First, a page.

Geography may also play a role. About 5.5 million of Arizona’s seven million residents — about three in four people — live in Maricopa County, which includes Phoenix, and Pima County, which includes Tucson. Both issued orders requiring face masks a little more than a month ago, in mid-June.
The Navajo Nation, hit by severe outbreaks in March and April, has also vigorously introduced measures such as mask mandates, checkpoints and curfews. The reservation, which spreads over parts of Arizona, New Mexico and Utah, has reported fewer than 50 new cases a day over the past week, compared with more than 170 a day a few weeks ago.
With prevention efforts on the rise, the vast majority of Arizonans have been living with mask mandates and more shutdowns for about a month, about the time experts say it takes to start seeing the effect of new policies.
The Coronavirus Outbreak ›
Frequently Asked Questions
Updated July 23, 2020
What is school going to look like in September?
- It is unlikely that many schools will return to a normal schedule this fall, requiring the grind of online learning, makeshift child care and stunted workdays to continue. California’s two largest public school districts — Los Angeles and San Diego — said on July 13, that instruction will be remote-only in the fall, citing concerns that surging coronavirus infections in their areas pose too dire a risk for students and teachers. Together, the two districts enroll some 825,000 students. They are the largest in the country so far to abandon plans for even a partial physical return to classrooms when they reopen in August. For other districts, the solution won’t be an all-or-nothing approach. Many systems, including the nation’s largest, New York City, are devising hybrid plans that involve spending some days in classrooms and other days online. There’s no national policy on this yet, so check with your municipal school system regularly to see what is happening in your community.
Is the coronavirus airborne?
- The coronavirus can stay aloft for hours in tiny droplets in stagnant air, infecting people as they inhale, mounting scientific evidence suggests. This risk is highest in crowded indoor spaces with poor ventilation, and may help explain super-spreading events reported in meatpacking plants, churches and restaurants. It’s unclear how often the virus is spread via these tiny droplets, or aerosols, compared with larger droplets that are expelled when a sick person coughs or sneezes, or transmitted through contact with contaminated surfaces, said Linsey Marr, an aerosol expert at Virginia Tech. Aerosols are released even when a person without symptoms exhales, talks or sings, according to Dr. Marr and more than 200 other experts, who have outlined the evidence in an open letter to the World Health Organization.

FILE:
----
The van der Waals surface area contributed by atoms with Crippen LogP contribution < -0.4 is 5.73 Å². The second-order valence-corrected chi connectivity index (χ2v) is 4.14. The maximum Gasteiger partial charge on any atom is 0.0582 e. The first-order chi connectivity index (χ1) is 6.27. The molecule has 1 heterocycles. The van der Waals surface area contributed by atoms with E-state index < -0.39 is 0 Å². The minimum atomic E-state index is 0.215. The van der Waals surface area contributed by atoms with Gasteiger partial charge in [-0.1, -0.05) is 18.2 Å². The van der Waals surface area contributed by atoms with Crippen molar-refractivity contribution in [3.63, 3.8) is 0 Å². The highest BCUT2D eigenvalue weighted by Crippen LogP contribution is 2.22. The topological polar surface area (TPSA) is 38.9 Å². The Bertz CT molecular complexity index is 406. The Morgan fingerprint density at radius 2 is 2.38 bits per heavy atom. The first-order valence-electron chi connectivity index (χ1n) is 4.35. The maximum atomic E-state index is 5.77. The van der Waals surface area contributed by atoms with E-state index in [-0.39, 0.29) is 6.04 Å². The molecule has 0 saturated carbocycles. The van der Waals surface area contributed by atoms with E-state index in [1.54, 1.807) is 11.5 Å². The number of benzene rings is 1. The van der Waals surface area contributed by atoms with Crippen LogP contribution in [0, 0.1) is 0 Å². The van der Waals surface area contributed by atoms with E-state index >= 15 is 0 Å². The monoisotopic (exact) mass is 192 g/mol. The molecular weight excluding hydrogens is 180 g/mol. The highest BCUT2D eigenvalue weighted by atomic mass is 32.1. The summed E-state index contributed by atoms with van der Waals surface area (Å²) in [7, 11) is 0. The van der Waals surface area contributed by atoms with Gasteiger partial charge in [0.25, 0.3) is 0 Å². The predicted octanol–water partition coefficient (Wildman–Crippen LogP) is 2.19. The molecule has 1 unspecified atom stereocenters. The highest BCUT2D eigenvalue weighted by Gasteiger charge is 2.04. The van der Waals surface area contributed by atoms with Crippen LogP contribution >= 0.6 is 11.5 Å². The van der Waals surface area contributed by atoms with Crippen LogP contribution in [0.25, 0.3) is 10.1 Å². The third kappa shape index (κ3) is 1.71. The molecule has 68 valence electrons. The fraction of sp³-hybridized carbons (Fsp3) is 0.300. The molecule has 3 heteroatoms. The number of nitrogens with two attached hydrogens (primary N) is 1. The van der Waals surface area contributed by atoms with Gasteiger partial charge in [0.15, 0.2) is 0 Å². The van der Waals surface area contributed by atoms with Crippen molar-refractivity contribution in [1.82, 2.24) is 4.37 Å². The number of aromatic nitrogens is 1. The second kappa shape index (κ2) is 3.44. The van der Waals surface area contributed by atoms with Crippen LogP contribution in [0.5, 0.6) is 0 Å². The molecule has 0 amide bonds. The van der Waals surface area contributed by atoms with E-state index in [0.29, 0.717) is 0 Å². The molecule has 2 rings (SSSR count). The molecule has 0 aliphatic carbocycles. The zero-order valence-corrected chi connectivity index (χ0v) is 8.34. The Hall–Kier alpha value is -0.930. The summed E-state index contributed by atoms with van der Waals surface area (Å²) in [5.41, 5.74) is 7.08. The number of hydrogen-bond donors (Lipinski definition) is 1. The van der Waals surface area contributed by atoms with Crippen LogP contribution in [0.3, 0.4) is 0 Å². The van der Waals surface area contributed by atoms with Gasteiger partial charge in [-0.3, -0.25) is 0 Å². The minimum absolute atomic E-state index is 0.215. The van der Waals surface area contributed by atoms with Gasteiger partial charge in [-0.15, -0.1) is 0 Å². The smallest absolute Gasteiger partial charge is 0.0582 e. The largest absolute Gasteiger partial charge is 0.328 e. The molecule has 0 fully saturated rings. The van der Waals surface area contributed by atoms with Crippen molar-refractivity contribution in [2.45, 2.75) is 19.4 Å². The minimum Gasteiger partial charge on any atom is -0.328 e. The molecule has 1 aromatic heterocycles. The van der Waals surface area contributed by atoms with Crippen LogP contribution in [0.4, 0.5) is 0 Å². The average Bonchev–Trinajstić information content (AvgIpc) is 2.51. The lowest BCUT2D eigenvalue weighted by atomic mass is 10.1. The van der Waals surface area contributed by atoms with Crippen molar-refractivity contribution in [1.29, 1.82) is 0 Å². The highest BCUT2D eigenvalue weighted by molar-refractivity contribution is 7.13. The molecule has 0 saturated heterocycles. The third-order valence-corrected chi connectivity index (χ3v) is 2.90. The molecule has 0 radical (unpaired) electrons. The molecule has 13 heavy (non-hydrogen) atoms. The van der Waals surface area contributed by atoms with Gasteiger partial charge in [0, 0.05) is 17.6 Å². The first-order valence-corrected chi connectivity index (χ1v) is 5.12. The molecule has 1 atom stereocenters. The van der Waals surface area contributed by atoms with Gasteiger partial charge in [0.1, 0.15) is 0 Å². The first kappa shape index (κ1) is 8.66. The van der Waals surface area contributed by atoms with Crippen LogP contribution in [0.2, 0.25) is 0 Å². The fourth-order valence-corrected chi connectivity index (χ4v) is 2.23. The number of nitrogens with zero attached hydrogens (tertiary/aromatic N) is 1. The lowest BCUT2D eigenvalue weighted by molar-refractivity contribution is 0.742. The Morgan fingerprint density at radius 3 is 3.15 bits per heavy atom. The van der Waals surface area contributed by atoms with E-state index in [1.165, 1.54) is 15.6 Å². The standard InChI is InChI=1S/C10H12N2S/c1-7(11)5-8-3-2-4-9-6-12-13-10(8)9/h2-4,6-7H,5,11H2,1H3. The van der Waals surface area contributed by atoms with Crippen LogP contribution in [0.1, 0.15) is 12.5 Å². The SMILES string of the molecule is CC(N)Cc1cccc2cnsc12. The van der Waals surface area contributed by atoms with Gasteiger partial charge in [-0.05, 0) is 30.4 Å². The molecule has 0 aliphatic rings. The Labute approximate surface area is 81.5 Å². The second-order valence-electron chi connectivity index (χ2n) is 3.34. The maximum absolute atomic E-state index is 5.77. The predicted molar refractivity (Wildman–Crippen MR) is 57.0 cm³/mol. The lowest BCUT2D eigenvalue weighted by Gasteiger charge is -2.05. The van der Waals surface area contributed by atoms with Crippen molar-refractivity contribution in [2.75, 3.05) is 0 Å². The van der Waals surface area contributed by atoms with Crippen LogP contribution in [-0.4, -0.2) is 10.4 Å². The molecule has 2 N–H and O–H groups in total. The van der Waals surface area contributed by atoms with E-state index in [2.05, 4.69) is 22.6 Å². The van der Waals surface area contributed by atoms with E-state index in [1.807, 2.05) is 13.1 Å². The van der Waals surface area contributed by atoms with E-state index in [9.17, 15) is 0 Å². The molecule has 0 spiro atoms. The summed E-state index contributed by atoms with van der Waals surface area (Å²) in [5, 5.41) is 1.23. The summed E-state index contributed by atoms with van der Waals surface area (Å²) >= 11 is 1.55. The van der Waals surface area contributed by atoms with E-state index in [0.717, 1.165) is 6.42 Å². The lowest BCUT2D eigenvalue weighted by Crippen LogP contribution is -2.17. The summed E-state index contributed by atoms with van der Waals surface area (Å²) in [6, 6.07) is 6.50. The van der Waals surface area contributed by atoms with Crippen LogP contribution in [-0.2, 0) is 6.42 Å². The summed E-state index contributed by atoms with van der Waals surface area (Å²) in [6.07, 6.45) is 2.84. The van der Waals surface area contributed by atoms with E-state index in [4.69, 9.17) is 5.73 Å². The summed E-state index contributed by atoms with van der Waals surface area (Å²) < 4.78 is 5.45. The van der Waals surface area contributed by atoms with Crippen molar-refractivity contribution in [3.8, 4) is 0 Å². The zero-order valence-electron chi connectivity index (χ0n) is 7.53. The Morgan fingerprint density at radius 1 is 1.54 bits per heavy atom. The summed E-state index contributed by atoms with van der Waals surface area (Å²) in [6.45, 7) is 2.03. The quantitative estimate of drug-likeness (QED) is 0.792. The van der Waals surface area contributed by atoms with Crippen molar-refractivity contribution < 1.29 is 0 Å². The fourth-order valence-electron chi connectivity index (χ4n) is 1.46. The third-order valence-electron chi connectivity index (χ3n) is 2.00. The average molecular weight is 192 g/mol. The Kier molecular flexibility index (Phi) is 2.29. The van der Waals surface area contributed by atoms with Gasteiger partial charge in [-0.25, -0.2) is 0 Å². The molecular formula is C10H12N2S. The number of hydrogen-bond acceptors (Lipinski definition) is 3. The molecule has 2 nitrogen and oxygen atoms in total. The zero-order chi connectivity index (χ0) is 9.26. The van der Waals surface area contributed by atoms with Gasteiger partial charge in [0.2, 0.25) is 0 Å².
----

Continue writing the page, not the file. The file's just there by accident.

What are the symptoms of coronavirus?
What’s the best material for a mask?
Does asymptomatic transmission of Covid-19 happen?
- So far, the evidence seems to show it does. A widely cited paper published in April suggests that people are most infectious about two days before the onset of coronavirus symptoms and estimated that 44 percent of new infections were a result of transmission from people who were not yet showing symptoms. Recently, a top expert at the World Health Organization stated that transmission of the coronavirus by people who did not have symptoms was “very rare,” but she later walked back that statement.
By contrast, many of Florida’s 21 million residents are spread out across big and midsize cities, with overlapping city and county governments. With mask orders in place in many of the largest counties, and with a statewide limit on bars since late June, the state has shown some small declines in new cases in recent days for an average of 10,000 cases a day, down from 11,800 last week.
In Texas, whose 29 million residents are spread across 254 counties, Gov. Greg Abbott shut down bars in late June and issued a statewide mask requirement about three weeks ago. The state is now averaging more than 9,000 cases a day, down from more than 10,000 a few days ago. In Houston, officials are seeing reason for hope amid a slight drop in hospitalizations, even as the virus has overwhelmed hospitals in other parts of Texas, including the border region known as the Rio Grande Valley.
“We are cautiously optimistic that we’re seeing a leveling off,” said Catherine Troisi, an infectious-disease epidemiologist at UTHealth School of Public Health in Houston, who said the combination of measures seemed to be working.